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Termite Swarming is Underway in Florida
An Overview of Common Termite Species in the Sunshine State
For parts of the country, the spring season marks the beginning of warmer weather, blooming flowers and termites. In Florida, where temperatures are warmer year round, termites can breed and infest homes earlier in the year, oftentimes before the official first day of spring. The warm, humid climate associated with the Sunshine State makes it the perfect home for many different species of termites. Understanding which species you are at risk for, and the signs of termite damage, is critical for homeowners looking to protect their investment.
Formosan subterranean termite
Formosan subterranean termites are the most aggressive and destructive wood-destroying pests in the United States. This species can develop colonies containing several million termites, which relentlessly feed on structural lumber, utility poles and other wooden structures, leading to substantial economic loss. Largely established in Florida and other southern states, Formosan subterranean termites are characterized by their large populations and use of mud carton nests to infest aboveground structures.
Asian subterranean termite
Along with the Formosan subterranean termite, Asian subterranean termites are among the most damaging pest species in the world. This species, while similar to the Formosan subterranean termite in its construction of mud carton nests, is limited to more tropical localities and is largely found in southern areas of Florida. Asian subterranean termites pose a threat to all wooden structures.
Eastern subterranean termite
The Eastern subterranean termite is the most common termite in the United States, found up and down the east coast. This species is most likely to infest building timber where it feeds on internal sections of the wood, causing millions of dollars of damage.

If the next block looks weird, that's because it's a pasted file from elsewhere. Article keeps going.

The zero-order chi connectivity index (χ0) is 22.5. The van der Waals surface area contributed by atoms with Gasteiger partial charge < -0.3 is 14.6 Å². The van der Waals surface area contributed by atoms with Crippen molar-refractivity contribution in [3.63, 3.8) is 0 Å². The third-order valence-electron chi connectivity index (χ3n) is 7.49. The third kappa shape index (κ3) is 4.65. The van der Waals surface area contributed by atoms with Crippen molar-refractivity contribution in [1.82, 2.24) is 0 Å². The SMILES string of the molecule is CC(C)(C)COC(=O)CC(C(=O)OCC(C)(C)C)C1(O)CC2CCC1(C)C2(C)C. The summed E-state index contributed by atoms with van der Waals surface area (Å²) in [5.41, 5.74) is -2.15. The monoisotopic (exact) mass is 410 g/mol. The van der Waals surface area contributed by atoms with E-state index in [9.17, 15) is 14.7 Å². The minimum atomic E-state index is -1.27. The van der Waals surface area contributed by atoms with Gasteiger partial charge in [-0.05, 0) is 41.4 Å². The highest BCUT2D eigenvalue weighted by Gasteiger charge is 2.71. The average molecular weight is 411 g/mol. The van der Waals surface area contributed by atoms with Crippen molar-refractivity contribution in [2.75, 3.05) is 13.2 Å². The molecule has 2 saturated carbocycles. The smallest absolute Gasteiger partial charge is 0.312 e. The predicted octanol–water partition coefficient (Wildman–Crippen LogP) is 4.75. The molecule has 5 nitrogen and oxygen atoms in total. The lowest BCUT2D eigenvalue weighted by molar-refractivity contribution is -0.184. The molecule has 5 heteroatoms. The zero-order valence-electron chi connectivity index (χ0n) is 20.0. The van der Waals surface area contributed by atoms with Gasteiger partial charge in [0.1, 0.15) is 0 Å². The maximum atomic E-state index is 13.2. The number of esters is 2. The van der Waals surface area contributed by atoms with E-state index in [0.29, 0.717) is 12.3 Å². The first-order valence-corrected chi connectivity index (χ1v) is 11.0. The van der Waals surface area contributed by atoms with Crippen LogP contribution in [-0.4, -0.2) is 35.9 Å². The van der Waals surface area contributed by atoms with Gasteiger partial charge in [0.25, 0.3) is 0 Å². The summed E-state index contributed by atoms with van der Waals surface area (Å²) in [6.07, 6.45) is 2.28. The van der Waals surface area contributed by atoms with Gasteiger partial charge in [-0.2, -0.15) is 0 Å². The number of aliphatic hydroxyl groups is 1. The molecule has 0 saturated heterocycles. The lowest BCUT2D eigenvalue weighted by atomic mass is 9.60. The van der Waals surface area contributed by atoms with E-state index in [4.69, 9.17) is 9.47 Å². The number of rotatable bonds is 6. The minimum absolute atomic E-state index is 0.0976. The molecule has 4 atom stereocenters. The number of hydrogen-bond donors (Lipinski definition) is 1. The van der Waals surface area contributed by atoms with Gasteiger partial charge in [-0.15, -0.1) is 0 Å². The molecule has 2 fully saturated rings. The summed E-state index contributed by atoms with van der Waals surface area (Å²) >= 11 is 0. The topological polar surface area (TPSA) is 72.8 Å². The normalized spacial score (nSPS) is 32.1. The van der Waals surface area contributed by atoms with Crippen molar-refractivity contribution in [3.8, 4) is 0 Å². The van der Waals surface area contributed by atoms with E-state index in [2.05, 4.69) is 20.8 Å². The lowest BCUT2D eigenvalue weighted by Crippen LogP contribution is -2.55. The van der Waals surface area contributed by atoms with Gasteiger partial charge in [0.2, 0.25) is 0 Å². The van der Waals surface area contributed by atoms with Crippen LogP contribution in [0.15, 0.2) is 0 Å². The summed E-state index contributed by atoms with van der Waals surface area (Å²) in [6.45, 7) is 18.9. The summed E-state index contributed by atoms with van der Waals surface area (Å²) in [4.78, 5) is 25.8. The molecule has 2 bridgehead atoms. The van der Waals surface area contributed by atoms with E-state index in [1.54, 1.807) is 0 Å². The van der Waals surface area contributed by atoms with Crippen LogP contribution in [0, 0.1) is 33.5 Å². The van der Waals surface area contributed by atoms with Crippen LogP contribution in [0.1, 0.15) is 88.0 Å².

West Indian drywood termite
Colonies of all drywood termite species infest solid hardwoods and softwoods, including all common building lumbers and articles of furniture such as headboards and cabinets. The West Indian drywood termite is prone to attack smaller furniture items such as table legs and picture frames, making this pest easy to transport from one place to another. This species is one of the most widespread in the tropics, and is common to Florida as well as some other coastal areas of Southeast states.
Florida dampwood termite
Florida dampwood termites are commonly found in tropical areas, in urban settings on the coast of Florida and the Florida Keys. Structural infestations of dampwood termites are associated with sources of free water, including wood-to-soil contact, wood exposed to roof leaks, or wooden siding/decoration exposed to rainfall or sprinklers.
The conehead termite is currently located in Broward County, Florida. Unlike subterranean termites that build their nests below ground, the conehead termite constructs freestanding nests above ground. This species does not rely on underground tunneling to travel. Instead, conehead termites build mud tubes that radiate from the nest to food sources such as structural lumber.
Signs of Termite Damage
In general, termites cause over $5 billion per year in property damage, an expense not usually covered by homeowners insurance. Understanding the signs of termite damage is essential for homeowners looking to protect their homes.
Here are some common signs of a termite infestation:
- Mud tubes (used by termites to reach a food source) on the exterior of the home.
- Soft wood in the home that sounds hollow when tapped.
- Darkening or blistering of wood structures.
- Small piles of feces that resemble sawdust or coffee grounds near a termite nest.
- Discarded wings near doors or on windowsills, possibly indicating the presence of swarmers, which are often mistaken for flying ants.
Termite damage should never be ignored. If you think you notice signs of termite activity or have termite damage, its best to contact a pest professional who can best determine the extent of the problem and recommend a proper treatment plan.
Click here to learn more about the five things you could be doing to attract termites.